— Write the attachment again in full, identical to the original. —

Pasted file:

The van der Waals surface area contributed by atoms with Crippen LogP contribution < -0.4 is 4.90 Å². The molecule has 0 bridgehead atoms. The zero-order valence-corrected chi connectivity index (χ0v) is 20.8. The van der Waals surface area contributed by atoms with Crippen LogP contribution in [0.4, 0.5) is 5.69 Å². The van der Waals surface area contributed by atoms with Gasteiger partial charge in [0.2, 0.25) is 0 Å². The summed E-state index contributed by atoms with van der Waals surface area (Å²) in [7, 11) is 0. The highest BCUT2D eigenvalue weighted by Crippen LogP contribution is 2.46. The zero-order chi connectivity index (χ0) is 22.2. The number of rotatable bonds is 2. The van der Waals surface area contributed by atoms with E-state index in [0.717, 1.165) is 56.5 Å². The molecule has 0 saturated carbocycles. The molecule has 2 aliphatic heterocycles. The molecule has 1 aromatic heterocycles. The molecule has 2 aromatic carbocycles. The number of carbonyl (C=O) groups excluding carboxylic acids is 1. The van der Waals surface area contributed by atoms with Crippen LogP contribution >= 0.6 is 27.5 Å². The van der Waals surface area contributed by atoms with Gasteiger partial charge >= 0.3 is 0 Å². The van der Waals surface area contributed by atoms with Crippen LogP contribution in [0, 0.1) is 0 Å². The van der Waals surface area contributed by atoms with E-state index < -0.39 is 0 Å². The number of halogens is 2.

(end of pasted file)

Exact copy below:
The van der Waals surface area contributed by atoms with Crippen LogP contribution < -0.4 is 4.90 Å². The molecule has 0 bridgehead atoms. The zero-order valence-corrected chi connectivity index (χ0v) is 20.8. The van der Waals surface area contributed by atoms with Crippen LogP contribution in [0.4, 0.5) is 5.69 Å². The van der Waals surface area contributed by atoms with Gasteiger partial charge in [0.2, 0.25) is 0 Å². The summed E-state index contributed by atoms with van der Waals surface area (Å²) in [7, 11) is 0. The highest BCUT2D eigenvalue weighted by Crippen LogP contribution is 2.46. The zero-order chi connectivity index (χ0) is 22.2. The number of rotatable bonds is 2. The van der Waals surface area contributed by atoms with E-state index in [0.717, 1.165) is 56.5 Å². The molecule has 0 saturated carbocycles. The molecule has 2 aliphatic heterocycles. The molecule has 1 aromatic heterocycles. The molecule has 2 aromatic carbocycles. The number of carbonyl (C=O) groups excluding carboxylic acids is 1. The van der Waals surface area contributed by atoms with Crippen LogP contribution >= 0.6 is 27.5 Å². The van der Waals surface area contributed by atoms with Gasteiger partial charge >= 0.3 is 0 Å². The van der Waals surface area contributed by atoms with Crippen LogP contribution in [0, 0.1) is 0 Å². The van der Waals surface area contributed by atoms with E-state index < -0.39 is 0 Å². The number of halogens is 2.